Missouri Senate passes a 'do no harm' budget
The Kansas City Star
The Missouri Senate passed a budget at 2:30 a.m. today, which is actually much quicker than a lot of people expected, including me.
Here’s some things to like about this version of the budget:
1)Unlike the House plan, it doesn’t yank health care from 2,800 low-income blind Missourians, many of whom have multiple health problems and would be unable to purchase affordable insurance on the private market.
2)Like the House plan, the Senate version provides for a pay raise for most employees. Workers making up to $45,000 annually will get a 2 percent pay raise. With state employees earning an average yearly salary of $36,985, that covers about 82 percent of the workforce. Missouri pays its state workers the lowest overall wage in the nation, and the last general pay increase was in 2009. Amazingly, 15 Senators voted against the 2 percent raise, including Will Kraus of Lee’s Summit, Luann Ridgeway of Smithville and Rob Schaaf of St. Joseph, all Republicans.
3)It doesn’t cut child care subsidies, as advocates had feared would happen.
4)It omits a provision from Kurt Schaefer, the otherwise sensible budget chairman, which would have required the state to accept all qualified bidders for Medicaid managed care contracts. The administration has provided some pretty good data to show that limiting the number of providers would save the state a good amount of money.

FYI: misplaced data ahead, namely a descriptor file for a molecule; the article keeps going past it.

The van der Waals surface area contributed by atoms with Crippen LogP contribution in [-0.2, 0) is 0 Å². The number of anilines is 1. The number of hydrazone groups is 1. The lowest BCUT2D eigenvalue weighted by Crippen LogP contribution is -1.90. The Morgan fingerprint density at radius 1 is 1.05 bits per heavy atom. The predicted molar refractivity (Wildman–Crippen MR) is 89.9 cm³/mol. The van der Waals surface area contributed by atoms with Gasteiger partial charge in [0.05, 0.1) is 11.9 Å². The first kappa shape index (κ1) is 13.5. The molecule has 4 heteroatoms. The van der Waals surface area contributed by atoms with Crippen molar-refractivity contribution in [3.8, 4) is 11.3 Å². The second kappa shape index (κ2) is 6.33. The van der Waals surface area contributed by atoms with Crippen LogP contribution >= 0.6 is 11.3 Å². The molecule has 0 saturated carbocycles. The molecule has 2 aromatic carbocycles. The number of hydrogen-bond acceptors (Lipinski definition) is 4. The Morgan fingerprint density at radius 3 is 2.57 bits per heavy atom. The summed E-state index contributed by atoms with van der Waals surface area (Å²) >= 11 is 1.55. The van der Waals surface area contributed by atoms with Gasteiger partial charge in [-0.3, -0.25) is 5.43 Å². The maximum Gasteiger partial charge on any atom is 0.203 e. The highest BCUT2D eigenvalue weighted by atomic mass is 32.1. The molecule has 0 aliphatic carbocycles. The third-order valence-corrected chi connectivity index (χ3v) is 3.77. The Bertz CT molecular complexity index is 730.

And here are a couple of things not to like about the Senate version of the budget:
1)It foolishly forgoes a $50 million federal grant to update the computer system for the state’s Medicaid system. A new system would be more user-friendly for people trying to enroll. It would reduce the potential for fraud and make it easier to analyze data. And it wouldn’t cost the state any money. So what’s the problem? As usual, the problem is the knee-jerk opposition of some Republicans to anything they think might be remotely connected to “Obamacare.” Some Senators suspected the new computer system might be used to help set up a health exchange, as required by the Affordable Care Act. Can’t have that in Missouri.
2)Um, well, there is some concern that the just-passed budget version might not be balanced. Of particular concern is reliance on lottery proceeds.
Overall, though, the Senate passed a do-no-harm budget, unlike the House version, which would do great harm to blind Missourians. Now the two sides have to reconcile their differences.